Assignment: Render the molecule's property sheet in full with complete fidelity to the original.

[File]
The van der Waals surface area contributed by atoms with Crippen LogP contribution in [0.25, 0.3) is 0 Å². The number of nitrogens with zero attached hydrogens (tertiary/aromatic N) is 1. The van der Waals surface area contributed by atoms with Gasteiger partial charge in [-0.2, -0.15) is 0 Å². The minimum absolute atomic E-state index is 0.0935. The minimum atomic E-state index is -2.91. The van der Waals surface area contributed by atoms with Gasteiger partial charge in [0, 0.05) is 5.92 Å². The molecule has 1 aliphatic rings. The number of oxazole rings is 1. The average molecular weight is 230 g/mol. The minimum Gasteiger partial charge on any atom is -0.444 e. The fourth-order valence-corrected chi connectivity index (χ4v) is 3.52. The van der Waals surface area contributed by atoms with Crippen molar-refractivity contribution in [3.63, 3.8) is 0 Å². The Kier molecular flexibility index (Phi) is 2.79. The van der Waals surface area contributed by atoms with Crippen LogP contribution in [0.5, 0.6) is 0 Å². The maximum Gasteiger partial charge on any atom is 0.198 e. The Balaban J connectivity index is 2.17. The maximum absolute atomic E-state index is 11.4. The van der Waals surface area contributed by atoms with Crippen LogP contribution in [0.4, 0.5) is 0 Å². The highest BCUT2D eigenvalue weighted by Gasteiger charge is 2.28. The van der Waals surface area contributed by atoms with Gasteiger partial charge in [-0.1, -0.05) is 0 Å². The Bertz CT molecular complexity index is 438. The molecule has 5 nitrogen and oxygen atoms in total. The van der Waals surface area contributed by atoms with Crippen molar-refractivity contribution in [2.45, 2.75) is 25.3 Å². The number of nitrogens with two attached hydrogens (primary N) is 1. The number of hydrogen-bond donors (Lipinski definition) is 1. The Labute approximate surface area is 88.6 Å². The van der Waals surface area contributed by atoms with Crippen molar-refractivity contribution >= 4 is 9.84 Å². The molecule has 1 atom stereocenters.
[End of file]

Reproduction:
The van der Waals surface area contributed by atoms with Crippen LogP contribution in [0.25, 0.3) is 0 Å². The number of nitrogens with zero attached hydrogens (tertiary/aromatic N) is 1. The van der Waals surface area contributed by atoms with Gasteiger partial charge in [-0.2, -0.15) is 0 Å². The minimum absolute atomic E-state index is 0.0935. The minimum atomic E-state index is -2.91. The van der Waals surface area contributed by atoms with Gasteiger partial charge in [0, 0.05) is 5.92 Å². The molecule has 1 aliphatic rings. The number of oxazole rings is 1. The average molecular weight is 230 g/mol. The minimum Gasteiger partial charge on any atom is -0.444 e. The fourth-order valence-corrected chi connectivity index (χ4v) is 3.52. The van der Waals surface area contributed by atoms with Crippen molar-refractivity contribution in [3.63, 3.8) is 0 Å². The Kier molecular flexibility index (Phi) is 2.79. The van der Waals surface area contributed by atoms with Crippen LogP contribution in [0.5, 0.6) is 0 Å². The maximum Gasteiger partial charge on any atom is 0.198 e. The Balaban J connectivity index is 2.17. The maximum absolute atomic E-state index is 11.4. The van der Waals surface area contributed by atoms with Crippen LogP contribution in [0.4, 0.5) is 0 Å². The highest BCUT2D eigenvalue weighted by Gasteiger charge is 2.28. The van der Waals surface area contributed by atoms with Gasteiger partial charge in [-0.1, -0.05) is 0 Å². The Bertz CT molecular complexity index is 438. The molecule has 5 nitrogen and oxygen atoms in total. The van der Waals surface area contributed by atoms with Crippen molar-refractivity contribution in [2.45, 2.75) is 25.3 Å². The number of nitrogens with two attached hydrogens (primary N) is 1. The number of hydrogen-bond donors (Lipinski definition) is 1. The Labute approximate surface area is 88.6 Å². The van der Waals surface area contributed by atoms with Crippen molar-refractivity contribution >= 4 is 9.84 Å². The molecule has 1 atom stereocenters.